With most solicitors’ practices trying to arrange new insurance cover in time for the traditional 1 October renewal date, chair of the Law Society’s Professional Indemnity Insurance Committee Nick Gurney-Champion offers some unpalatable but important advice
This is a sensitive subject, but one that needs to be addressed. Many firms are struggling as a result of Covid-19 and the lockdown. Back in April, the Law Society found that, some 63% of sole practitioners and 71% of firms with four partners or fewer said such pressures could put them out of business by the autumn. Even as commercial activity slowly resumes, the risk of further outbreaks and lockdowns exist alongside an economic recession, and the results of the end of the Brexit transition agreement.
I don’t want to be unduly negative, but there is no guarantee that firms that are currently struggling will be able to bounce back as the economy improves. There isn’t even a guarantee that the economy will improve in the short- to medium-term. So, for the principals of firms that find themselves in financial difficulty and are contemplating closure in the near future, closing down now might be a better and far cheaper option than PII renewal.
The reason for this is that your six-year compulsory run off cover is probably at its cheapest rate under your existing PII policy.
The PII market was already hardening before Covid-19 struck. A hard market means that the cost of premiums is increasing, while market capacity is reducing, with underwriters unwilling or unable to take on new risk. This problem is likely to be compounded by the pandemic and recession. The cost of a firm’s mandatory six-year run-off cover is typically calculated as a multiple of its most recent annual premium. But, with premiums for most solicitors set to rise substantially in October, and possibly increased multiples coupled with the prospect of several years of a hard market ahead, it could be some time before firms will get as good a price for their run-off premium as what is currently on offer.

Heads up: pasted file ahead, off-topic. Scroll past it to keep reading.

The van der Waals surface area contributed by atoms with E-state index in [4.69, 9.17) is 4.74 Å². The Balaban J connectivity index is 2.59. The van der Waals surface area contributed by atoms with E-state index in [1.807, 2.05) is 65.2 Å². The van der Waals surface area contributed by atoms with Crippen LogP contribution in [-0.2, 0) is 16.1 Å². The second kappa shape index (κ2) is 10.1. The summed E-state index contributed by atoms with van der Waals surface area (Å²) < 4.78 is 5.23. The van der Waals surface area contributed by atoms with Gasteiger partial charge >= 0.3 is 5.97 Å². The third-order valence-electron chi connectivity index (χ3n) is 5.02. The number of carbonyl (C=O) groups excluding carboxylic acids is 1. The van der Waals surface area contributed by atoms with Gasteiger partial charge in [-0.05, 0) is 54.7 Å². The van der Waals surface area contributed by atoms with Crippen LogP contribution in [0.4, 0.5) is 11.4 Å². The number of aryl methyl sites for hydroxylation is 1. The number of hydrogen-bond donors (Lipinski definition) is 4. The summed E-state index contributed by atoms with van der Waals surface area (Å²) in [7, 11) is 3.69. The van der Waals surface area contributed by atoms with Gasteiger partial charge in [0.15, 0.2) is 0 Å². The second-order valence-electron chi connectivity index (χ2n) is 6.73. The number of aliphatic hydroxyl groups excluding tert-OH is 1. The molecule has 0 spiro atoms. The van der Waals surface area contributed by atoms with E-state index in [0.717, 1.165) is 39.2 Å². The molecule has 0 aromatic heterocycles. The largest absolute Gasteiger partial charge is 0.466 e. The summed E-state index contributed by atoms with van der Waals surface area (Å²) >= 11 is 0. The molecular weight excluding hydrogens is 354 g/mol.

It has always been important for firms to close in an orderly fashion, with principals paying for their run-off cover, as they are required to do. But that need is especially acute, for three reasons:
- The SRA is taking a renewed interest in the non-payment of run-off premiums, and has indicated that it may be willing to carry out regulatory prosecutions against the principals of firms that close without making such payments, which could affect your future ability to practise.
- With the Solicitors Indemnity Fund closing to new claims from the end of September next year, post six year run-off cover (PSYROC) will no longer be provided to the profession, free at the point of use. Former principals will have to make their own arrangements to protect themselves and their former employees against claims that come after their mandatory run-off cover has ended, and being able to evidence an orderly closure with payment of run-off premium is likely to be a prerequisite for finding ongoing PSYROC protection.
- Responsibility to the rest of the profession. If a firm closes without paying for its run-off cover, those costs are passed on to your professional colleagues in the form of higher premiums, and it risks driving insurers out of the market altogether.
I know that these are hard times, and that many of us are hurting, but we must all strive to uphold the principles of honesty, integrity, and independence which are fundamental to who we are as solicitors.
If you want to keep your business going then the Law Society stands ready and willing, with resources to assist you. But if you have real concerns that your business could collapse, then it might be the best thing you could do to stop now, and close down your practice in a way that preserves your reputation and offers the best hope of securing long-term protection for your clients, your staff, and yourself.
Please see below for organisations you can contact if you have either personal or company issues relating to the closure of a firm:
Nick Gurney-Champion, chair of the Law Society’s Professional Indemnity Insurance Committee